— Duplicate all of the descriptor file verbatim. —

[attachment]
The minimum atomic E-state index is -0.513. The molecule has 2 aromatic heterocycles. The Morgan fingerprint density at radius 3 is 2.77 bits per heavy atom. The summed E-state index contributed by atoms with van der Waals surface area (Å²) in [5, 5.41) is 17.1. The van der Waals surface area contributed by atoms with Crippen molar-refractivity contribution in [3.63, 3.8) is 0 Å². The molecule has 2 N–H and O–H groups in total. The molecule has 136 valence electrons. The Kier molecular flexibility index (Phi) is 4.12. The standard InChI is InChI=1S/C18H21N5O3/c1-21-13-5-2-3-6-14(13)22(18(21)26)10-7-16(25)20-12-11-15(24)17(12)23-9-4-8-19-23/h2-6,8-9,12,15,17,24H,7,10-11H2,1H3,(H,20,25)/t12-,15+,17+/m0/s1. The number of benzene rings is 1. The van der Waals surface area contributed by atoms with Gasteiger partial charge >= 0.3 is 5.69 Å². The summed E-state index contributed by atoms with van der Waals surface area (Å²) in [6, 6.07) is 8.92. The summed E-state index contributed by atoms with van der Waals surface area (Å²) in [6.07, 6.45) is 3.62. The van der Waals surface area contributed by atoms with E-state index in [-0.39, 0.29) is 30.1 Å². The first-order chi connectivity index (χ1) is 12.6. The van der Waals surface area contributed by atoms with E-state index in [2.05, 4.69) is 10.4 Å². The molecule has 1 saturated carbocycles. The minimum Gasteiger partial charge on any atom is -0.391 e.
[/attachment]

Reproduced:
The minimum atomic E-state index is -0.513. The molecule has 2 aromatic heterocycles. The Morgan fingerprint density at radius 3 is 2.77 bits per heavy atom. The summed E-state index contributed by atoms with van der Waals surface area (Å²) in [5, 5.41) is 17.1. The van der Waals surface area contributed by atoms with Crippen molar-refractivity contribution in [3.63, 3.8) is 0 Å². The molecule has 2 N–H and O–H groups in total. The molecule has 136 valence electrons. The Kier molecular flexibility index (Phi) is 4.12. The standard InChI is InChI=1S/C18H21N5O3/c1-21-13-5-2-3-6-14(13)22(18(21)26)10-7-16(25)20-12-11-15(24)17(12)23-9-4-8-19-23/h2-6,8-9,12,15,17,24H,7,10-11H2,1H3,(H,20,25)/t12-,15+,17+/m0/s1. The number of benzene rings is 1. The van der Waals surface area contributed by atoms with Gasteiger partial charge >= 0.3 is 5.69 Å². The summed E-state index contributed by atoms with van der Waals surface area (Å²) in [6, 6.07) is 8.92. The summed E-state index contributed by atoms with van der Waals surface area (Å²) in [6.07, 6.45) is 3.62. The van der Waals surface area contributed by atoms with E-state index in [-0.39, 0.29) is 30.1 Å². The first-order chi connectivity index (χ1) is 12.6. The van der Waals surface area contributed by atoms with E-state index in [2.05, 4.69) is 10.4 Å². The molecule has 1 saturated carbocycles. The minimum Gasteiger partial charge on any atom is -0.391 e.